Additive manufacturing adds to our knowledge of vultures.
Birds of a feather
Technology is transforming what we know about rare species – and no more so than with GPS tracking devices that let researchers follow migrations and movements. Naturally, that depends on attaching devices to the animals or birds that are small enough not to interfere with their natural behaviour, but powerful enough to collect and transmit data. Thanks to a recent collaboration with Raptor Rescue, this is something that Akhani 3D now has significant experience of.
Vultures present a unique challenge. While these large, powerful birds can carry a GPS device without discomfort, they are also notorious for being able to remove them – another reason why the devices need to be as small and inconspicuous as possible.
Vultures are a vital part of the African ecosystem – by eating carcasses, they prevent outbreaks of diseases such as anthrax. Unfortunately, this behaviour is used against them by unscrupulous landowners, who leave poisoned bait out for vultures – with disastrous consequences.
Rescuing raptors from rogues
Vulture numbers have plummeted across Africa, but they’re now receiving a helping hand from Raptor Rescue– an NPO set up to help rehabilitate and re-release injured or poisoned vultures and other birds of prey.
GPS technology is now advanced enough that vultures can be tracked in real time – and any suspicious periods of inactivity (which could indicate a poisoning event) can be investigated immediately. This means a higher survival rate for vultures that have swallowed meat laced with pesticide, as they can be treated sooner.
Earlier devices designed for vultures were heavy and bulky, and no doubt uncomfortable for the birds. Raptor Rescue approached Akhani 3D and it was soon realised that additive manufacturing offered the perfect solution.
3D printing to the rescue
Akhani 3D was able to develop radically lighter, more aerodynamic and less bulky housings for the latest generation of tracking devices. The unique attributes of 3D printing soon came to the fore: the ability to rapidly prototype and test new designs, and explore weight-saving and – crucially – non-porous material options.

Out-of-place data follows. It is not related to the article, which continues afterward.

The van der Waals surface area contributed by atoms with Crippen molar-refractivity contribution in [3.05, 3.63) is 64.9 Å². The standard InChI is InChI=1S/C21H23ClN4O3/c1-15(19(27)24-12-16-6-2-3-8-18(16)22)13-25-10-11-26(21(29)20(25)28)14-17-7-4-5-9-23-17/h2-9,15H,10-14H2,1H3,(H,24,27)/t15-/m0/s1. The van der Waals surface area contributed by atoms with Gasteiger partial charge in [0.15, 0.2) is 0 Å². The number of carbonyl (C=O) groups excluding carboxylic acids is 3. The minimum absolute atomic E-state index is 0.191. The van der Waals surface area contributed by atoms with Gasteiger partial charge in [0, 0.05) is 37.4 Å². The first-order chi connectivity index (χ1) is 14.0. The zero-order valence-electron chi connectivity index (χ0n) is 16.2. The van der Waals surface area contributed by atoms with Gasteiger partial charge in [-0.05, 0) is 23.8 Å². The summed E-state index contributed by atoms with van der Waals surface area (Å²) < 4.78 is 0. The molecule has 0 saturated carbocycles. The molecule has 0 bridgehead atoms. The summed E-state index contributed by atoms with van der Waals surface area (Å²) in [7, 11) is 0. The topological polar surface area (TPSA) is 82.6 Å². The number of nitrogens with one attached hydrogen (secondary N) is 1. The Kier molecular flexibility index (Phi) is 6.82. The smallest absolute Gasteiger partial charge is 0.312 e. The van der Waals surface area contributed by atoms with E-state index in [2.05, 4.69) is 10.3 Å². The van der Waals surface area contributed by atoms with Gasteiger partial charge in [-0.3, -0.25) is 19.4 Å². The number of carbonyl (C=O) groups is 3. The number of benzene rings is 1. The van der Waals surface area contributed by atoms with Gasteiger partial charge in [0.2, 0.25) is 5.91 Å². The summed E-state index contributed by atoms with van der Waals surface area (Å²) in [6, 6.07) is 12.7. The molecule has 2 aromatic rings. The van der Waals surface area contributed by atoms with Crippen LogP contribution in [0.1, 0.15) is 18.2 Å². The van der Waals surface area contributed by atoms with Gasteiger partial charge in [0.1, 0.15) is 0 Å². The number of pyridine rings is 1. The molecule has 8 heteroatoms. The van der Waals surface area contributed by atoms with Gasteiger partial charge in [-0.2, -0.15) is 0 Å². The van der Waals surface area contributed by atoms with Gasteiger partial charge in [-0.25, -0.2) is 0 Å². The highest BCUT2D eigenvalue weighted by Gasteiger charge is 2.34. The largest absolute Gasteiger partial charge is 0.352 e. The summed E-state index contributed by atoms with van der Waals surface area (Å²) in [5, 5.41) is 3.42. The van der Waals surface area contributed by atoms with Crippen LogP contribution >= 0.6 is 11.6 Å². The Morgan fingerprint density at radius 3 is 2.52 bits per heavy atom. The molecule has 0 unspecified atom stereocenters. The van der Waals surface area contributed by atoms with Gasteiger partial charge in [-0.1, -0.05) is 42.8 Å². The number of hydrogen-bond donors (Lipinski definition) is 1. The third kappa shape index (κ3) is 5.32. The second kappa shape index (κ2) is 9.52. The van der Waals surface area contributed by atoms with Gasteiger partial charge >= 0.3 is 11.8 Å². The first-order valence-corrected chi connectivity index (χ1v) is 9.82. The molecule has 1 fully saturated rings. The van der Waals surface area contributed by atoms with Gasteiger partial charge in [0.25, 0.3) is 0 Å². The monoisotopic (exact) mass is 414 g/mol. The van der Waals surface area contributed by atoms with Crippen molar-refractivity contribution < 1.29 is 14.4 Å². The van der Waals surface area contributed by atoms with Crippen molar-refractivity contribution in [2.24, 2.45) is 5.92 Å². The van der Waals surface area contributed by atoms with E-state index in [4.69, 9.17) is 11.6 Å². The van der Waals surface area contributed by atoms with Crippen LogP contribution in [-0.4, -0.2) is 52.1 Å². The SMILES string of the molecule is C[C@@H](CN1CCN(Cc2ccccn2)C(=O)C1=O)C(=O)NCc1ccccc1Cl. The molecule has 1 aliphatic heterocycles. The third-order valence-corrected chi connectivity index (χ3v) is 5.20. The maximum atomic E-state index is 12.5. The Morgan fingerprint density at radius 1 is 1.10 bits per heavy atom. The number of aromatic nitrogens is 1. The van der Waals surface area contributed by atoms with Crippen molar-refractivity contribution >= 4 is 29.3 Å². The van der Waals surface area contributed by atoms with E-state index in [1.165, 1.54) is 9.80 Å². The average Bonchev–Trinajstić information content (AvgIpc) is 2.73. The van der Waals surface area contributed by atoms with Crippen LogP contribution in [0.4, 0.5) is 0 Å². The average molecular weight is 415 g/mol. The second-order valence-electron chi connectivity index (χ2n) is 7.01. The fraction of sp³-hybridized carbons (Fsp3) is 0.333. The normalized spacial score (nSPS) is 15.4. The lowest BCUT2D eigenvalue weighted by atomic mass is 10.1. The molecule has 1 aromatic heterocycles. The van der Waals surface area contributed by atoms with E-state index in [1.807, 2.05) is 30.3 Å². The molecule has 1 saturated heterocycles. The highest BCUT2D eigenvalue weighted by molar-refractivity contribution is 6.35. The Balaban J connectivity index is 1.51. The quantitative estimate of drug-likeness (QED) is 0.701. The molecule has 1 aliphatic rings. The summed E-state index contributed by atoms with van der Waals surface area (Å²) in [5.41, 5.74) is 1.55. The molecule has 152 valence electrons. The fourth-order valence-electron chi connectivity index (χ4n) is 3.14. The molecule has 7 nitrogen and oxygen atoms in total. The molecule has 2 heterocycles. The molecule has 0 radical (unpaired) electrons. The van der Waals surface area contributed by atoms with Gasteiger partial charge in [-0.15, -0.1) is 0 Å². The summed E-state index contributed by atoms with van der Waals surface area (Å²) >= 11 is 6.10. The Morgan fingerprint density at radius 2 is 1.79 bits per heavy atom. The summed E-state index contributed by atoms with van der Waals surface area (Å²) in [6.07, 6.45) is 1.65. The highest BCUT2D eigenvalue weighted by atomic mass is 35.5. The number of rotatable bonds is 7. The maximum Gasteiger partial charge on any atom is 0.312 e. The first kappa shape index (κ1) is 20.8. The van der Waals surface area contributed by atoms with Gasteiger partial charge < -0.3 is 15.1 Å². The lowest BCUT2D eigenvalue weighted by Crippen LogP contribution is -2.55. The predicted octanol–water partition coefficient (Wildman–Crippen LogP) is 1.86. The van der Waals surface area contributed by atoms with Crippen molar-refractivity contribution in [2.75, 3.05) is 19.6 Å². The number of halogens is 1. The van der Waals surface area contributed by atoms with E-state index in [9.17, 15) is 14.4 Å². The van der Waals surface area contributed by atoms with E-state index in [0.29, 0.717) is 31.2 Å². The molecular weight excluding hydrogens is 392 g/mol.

Akhani 3D had acquired their first nylon SLS machine in 2015, and laser sintering technology proved to have the most potential for this unique application. The overall weight of the housing was reduced from 90 g to a mere 6 g – well within the specified limit of a maximum of 5% of the bird’s weight.
The new designs represent a much smaller “target” for other vultures to peck at – which means that they tend to stay in place for longer, and therefore provide data over a greater time period. This is adding to the researchers’ knowledge of where vultures tend to fly to, and when. These raptors can cover huge differences, and frequently pass over national borders.
Saving weight, saving species
Additive manufacturing has already proven to have a vast range of applications, but this is one of the first occasions on which this technology has been directly used in a conservation context. By creating a GPS device housing that was lighter, more durable, and more streamlined, Akhani 3D has made an important contribution to saving some of our least glamourous, but most vital, birds of prey.
This was exactly the sort of challenge that the Akhani 3D team enjoys most, as it combined everything from materials science to computer-aided design – and all in aid of a great cause. The next time that you’re on safari, and you see a Cape vulture or a White-backed vulture soaring overhead, or alighting to squabble with jackals over scraps from a kill, pause for a moment and reflect…
Not only is a vulture a wonderful example of Nature’s design prowess, but thanks to Raptor Rescue and Akhani 3D, it could also be carrying a cutting-edge example of human ingenuity. The housings designed and made by Akhani 3D don’t just contain tracking devices; they also include what could be the vulture’s best chance for survival.
Watch the video to see how this project took flight: